Can Sellers be identified by FNSKU without Amazon help?

I’ll assume no, but it’s worth the ask.

The story is:
We have been receiving some FBA returns for items that are not ours.
In fact we don’t even do FBA.
I’m assuming some other seller put down our address as their return address as not to have to store it or ship it back overseas or something. So just dump it on out doorstep.
Like what happened to this lady

So I can see the FNSKU but I don’t know which seller it is. I don’t want to buy 1 from every seller to see who matches. wondering if there was another way.

I hope this doesn’t “LINK US” in Amazon’s eyes, and if they go down we go to.


I watched the clip and am not surprised that Amazon refused to stop shipping the unwanted boxes. They treat everyone like ■■■■.


In the clip, it looked as though the seller’s name was on the first line, and the address of the recipient blacked out when the mailing label was shown. Might this be a way to track down the seller?

In the OP’s situation, this would not work, and I know of no easy way to track down a seller using a FNSKU.

Consider searching for the items on Amazon–perhaps not all of this seller’s items have been removed yet.

Are they all from the same seller?

Perhaps Goodwill could make a deal with Amazon to accept seller castoffs? When I visited the Amazon Fulfillment Center in May 2019, there were huge parcels marked for thrifts shops. Target used to supply a lot of merchandise for on of our local branches of Goodwill.


Amazon knows the seller of the FNSKU, and you need to tell them that you are not the seller of that FNSKU, and to stop sending that stuff to your address.


I second this. If Amazon actually understands what you try to tell them when you try to do this…


Just reject the shipments. The process will get backed to the original account owner account when the shipments get back to Amazon.


But will Amazon stop? It seems from the TV-video clip that Amazon has refused to stop shipping unwanted FBA returns to this poor woman whose address was hijacked.


The poor woman could not open a case with seller support, and ask them to search for the FNSKU, the LPNs, the ASIN, the UPC, whatever.

If your “return address” is on any FNSKU that you do not sell, seller support can easily find it, and remove it as they can verify that you did not sell that stuff.


In my experience, which I’ve likewise seen others state was also their own in situations like our friend @Sundance’s here, SeSu will typically resort to the “how `bout YOU just keep it?” option.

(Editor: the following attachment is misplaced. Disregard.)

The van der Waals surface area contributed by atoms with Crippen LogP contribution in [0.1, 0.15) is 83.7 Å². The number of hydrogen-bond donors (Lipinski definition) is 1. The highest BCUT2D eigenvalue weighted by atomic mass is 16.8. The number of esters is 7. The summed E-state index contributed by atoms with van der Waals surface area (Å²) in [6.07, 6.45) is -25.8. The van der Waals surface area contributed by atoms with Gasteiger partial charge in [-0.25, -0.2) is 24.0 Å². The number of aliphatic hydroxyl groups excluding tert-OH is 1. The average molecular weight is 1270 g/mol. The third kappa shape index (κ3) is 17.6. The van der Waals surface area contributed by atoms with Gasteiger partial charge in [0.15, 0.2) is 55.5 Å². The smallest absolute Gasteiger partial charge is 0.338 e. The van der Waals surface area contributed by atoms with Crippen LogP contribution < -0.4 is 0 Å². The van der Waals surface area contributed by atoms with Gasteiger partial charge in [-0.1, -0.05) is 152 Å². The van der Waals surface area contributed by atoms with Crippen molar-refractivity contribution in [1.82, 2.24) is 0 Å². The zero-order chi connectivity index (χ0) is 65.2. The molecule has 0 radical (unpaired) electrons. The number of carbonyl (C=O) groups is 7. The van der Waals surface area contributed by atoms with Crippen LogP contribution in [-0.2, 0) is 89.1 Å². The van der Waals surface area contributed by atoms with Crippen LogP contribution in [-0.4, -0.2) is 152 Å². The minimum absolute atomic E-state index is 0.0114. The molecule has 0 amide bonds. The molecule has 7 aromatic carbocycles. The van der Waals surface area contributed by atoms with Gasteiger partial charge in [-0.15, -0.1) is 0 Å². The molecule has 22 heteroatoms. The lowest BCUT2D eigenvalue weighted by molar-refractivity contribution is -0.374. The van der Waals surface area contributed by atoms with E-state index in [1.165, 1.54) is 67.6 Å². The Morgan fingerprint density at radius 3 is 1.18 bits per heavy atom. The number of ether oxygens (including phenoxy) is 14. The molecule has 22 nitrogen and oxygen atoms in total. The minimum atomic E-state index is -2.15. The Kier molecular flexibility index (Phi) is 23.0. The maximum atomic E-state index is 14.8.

As we all know, Amazon doesn’t sport much of a sterling record on the score of exception-handling methodologies.


I may be more irritated than normal today since a car dealer is refusing to honor their warranty, BUT since Amazon is sending you things that you did not sell and have no relationship to this would seem to be harassment of an Amazon seller.

Haven’t talked to my daughter (except about the warranty issue) but I’m wondering if you could get a restraining order on them.

I’m at the point with sales stinking and other stuff that my new theme song is –

Yup, No More Mr. Nice Guy (as if I ever was)…


I have no problem dumping the items, I’m more worried about this creating a “LINK” that so many sellers on the forums post about.

Where their account get suspended due to a related account and they have no idea who the 2nd account is.

As for the return label has OUR name on it not the actual sellers name like in the vid clip. Maybe they saw the video themselves and realized not to do that with their return address settings.

The receipt has identification codes too.


You have got to get this cleared up!

Can you call customer service and see if they can help you track the Seller down, as if you received it as a gift? :thinking:

You still need to also start a documentation trail as a Seller, for exactly the situation you mentioned about linked accounts.


Problem is I’m super worried about stirring the pot.

So many posts about sellers making a report on another & Amazon shuts them down instead of the offender.

Rock |> ME <| Hard Place


I don’t blame you for feeling this way.

1 Like

Start refusing them. This is the best way to get Amazon’s attention without kicking the hornets nest


Like anyone would ever notice stuff coming back and do anything about it. Come on man… You and I both know that anything that gets kicked back goes straight in the trash.

With that said, refusing it is the way to go but now the OP either has to sift through their packages in front of the delivery person and determine whether or not the package is for them and or stalk their front door if the delivery people just drop and run.


Unless the quantity of these items is absolutely massive to the point where it’s costing you extra money to dispose of them, I would just let it be.


It may disable the address for the seller to ship to? Just throwing things out there.


We have a reclamation service that takes boxes of all unsellable stuff once a month, so its’ not an issue about disposing. It’s really all about are we now “linked” to an unknown account.
And to not get Amazon involved, cause they mess ■■■■ up, all the time.


Maybe something for the escalation team to look at (Jeff email) - if that’s even still a thing.

If it’s still avail and something you rarely or never use, that might be the path to go down since you have the FNSKU and tracking IDs. You might get someone that’s interested in looking into this because it’s such an unusual issue of some sort of fraud that might be new to them. All comes down to who is opening that email on that day but I would probably go that route.

I assume you do pretty well on Amazon and that makes a difference when you email that group.